Masala Burger

Pakistani flavors work well when cooking in the outdoors, even for something as simple as a burger.  SRF Wagyu ground beef is rich and delicious and works great with some extra spice. Mix and package the seasoning at home to make camp prep fast. This recipe makes 8 half-pound burgers.


4 pounds SRF Wagyu ground beef
1 large tomato, chopped 
½ yellow onion
2 jalapeños (without seeds)
1 teaspoon coriander seeds 
1⁄8 teaspoon cumin powder 
1 teaspoon salt
1 egg
8 burger buns
8 slices cheddar cheese
Toppings: butter lettuce, heirloom tomato, and onion slices

1. In a bowl, mix ground beef with all ingredients. Use your hands
to ensure the meat is mixed well. Divide into 8 even-sized patties.

2. If you have a charcoal, gas, or wood pellet grill, set it for direct heat. Or build a fire in the campfire pit and let it burn down to the coals. Target a grill temperature of 450°F.

3. Place burger patties directly on the grill grate and cook for 4 minutes on each side, or to desired doneness.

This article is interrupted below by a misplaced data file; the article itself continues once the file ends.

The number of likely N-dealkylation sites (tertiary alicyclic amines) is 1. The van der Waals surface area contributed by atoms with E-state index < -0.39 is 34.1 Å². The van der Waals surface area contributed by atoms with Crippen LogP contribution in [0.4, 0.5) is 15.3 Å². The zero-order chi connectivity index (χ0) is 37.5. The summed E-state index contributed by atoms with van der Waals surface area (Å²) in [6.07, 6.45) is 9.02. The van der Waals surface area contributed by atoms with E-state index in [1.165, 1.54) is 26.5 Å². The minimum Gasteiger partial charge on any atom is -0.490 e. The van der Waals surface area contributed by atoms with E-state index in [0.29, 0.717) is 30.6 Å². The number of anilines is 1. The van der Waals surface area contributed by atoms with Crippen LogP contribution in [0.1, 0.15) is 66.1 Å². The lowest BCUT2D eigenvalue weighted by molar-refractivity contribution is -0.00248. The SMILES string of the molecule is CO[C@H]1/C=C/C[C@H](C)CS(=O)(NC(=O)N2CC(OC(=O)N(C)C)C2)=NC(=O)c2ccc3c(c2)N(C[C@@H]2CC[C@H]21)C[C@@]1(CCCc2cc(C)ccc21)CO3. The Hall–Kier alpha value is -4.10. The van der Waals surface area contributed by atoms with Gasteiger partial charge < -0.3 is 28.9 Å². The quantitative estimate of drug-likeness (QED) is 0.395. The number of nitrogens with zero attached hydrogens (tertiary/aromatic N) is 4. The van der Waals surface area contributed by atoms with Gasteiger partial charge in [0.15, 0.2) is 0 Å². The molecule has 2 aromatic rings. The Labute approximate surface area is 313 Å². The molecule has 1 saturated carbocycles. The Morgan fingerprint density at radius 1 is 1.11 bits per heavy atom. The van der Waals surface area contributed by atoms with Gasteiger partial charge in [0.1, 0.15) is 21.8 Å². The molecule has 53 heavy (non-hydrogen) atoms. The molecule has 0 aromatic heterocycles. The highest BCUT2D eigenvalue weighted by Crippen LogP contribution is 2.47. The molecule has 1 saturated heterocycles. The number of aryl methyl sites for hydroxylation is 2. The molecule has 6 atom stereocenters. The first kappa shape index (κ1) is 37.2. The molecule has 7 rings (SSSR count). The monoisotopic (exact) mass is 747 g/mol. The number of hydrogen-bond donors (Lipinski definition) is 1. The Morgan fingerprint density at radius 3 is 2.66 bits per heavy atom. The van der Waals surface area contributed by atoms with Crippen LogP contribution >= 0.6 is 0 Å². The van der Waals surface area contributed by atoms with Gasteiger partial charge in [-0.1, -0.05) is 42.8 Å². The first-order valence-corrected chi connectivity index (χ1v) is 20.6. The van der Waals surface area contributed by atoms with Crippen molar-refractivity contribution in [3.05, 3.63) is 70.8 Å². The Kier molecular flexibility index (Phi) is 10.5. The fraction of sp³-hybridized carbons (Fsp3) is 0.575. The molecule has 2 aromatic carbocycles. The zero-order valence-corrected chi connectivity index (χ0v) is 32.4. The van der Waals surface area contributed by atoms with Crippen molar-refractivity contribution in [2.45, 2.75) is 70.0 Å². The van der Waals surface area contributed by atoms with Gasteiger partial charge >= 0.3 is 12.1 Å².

4. Top each patty with a slice of cheddar cheese and cook until
the cheese melts.

5. Place the burgers on the buns and add your favorite toppings.
Masala Burgers
Garlic-Dill Cast Iron Fries

Garlic-Dill Cast Iron Fries

French fries are a surprising camp treat that everyone loves. My personal touch is finishing the fries with raw chopped garlic and fresh dill.French fries are a surprising camp treat that everyone loves. My personal touch is finishing the fries with raw chopped garlic and fresh dill.


4 medium potatoes

4 tablespoons butter

4 slices bacon, cooked until extra crisp

1 bunch fresh chives, chopped

Kosher salt

1. Peel or scrub potatoes and cut into half-inch-wide batons. Try to make them as uniform as possible to ensure even cooking.

2. Plunge the cut fries into a bowl of cold water and let them sit for at least 30 minutes. Soaking removes excess starch and results in crispier fries.